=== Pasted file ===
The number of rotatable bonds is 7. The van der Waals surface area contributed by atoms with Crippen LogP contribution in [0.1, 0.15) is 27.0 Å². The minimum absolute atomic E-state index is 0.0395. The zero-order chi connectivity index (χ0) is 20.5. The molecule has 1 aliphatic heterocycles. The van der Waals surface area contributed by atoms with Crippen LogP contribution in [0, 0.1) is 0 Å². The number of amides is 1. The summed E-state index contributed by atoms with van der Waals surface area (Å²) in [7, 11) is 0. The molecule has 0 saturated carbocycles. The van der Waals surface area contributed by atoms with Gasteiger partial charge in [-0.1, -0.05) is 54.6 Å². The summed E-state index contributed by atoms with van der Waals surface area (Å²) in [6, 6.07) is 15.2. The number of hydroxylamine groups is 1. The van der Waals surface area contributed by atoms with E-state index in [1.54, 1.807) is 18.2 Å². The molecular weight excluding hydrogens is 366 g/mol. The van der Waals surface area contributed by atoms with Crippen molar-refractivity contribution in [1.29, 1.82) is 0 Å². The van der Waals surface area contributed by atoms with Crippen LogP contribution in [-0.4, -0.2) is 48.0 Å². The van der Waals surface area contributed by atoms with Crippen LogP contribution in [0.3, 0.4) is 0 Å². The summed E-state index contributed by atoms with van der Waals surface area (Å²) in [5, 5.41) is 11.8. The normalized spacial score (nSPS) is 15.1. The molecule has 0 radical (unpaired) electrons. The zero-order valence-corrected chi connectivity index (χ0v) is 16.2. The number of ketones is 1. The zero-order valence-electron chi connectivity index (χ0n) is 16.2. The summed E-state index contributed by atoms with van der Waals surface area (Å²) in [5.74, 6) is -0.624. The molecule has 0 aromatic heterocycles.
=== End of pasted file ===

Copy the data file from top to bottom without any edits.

The number of rotatable bonds is 7. The van der Waals surface area contributed by atoms with Crippen LogP contribution in [0.1, 0.15) is 27.0 Å². The minimum absolute atomic E-state index is 0.0395. The zero-order chi connectivity index (χ0) is 20.5. The molecule has 1 aliphatic heterocycles. The van der Waals surface area contributed by atoms with Crippen LogP contribution in [0, 0.1) is 0 Å². The number of amides is 1. The summed E-state index contributed by atoms with van der Waals surface area (Å²) in [7, 11) is 0. The molecule has 0 saturated carbocycles. The van der Waals surface area contributed by atoms with Gasteiger partial charge in [-0.1, -0.05) is 54.6 Å². The summed E-state index contributed by atoms with van der Waals surface area (Å²) in [6, 6.07) is 15.2. The number of hydroxylamine groups is 1. The van der Waals surface area contributed by atoms with E-state index in [1.54, 1.807) is 18.2 Å². The molecular weight excluding hydrogens is 366 g/mol. The van der Waals surface area contributed by atoms with Crippen molar-refractivity contribution in [1.29, 1.82) is 0 Å². The van der Waals surface area contributed by atoms with Crippen LogP contribution in [-0.4, -0.2) is 48.0 Å². The van der Waals surface area contributed by atoms with Crippen LogP contribution in [0.3, 0.4) is 0 Å². The summed E-state index contributed by atoms with van der Waals surface area (Å²) in [5, 5.41) is 11.8. The normalized spacial score (nSPS) is 15.1. The molecule has 0 radical (unpaired) electrons. The zero-order valence-corrected chi connectivity index (χ0v) is 16.2. The number of ketones is 1. The zero-order valence-electron chi connectivity index (χ0n) is 16.2. The summed E-state index contributed by atoms with van der Waals surface area (Å²) in [5.74, 6) is -0.624. The molecule has 0 aromatic heterocycles.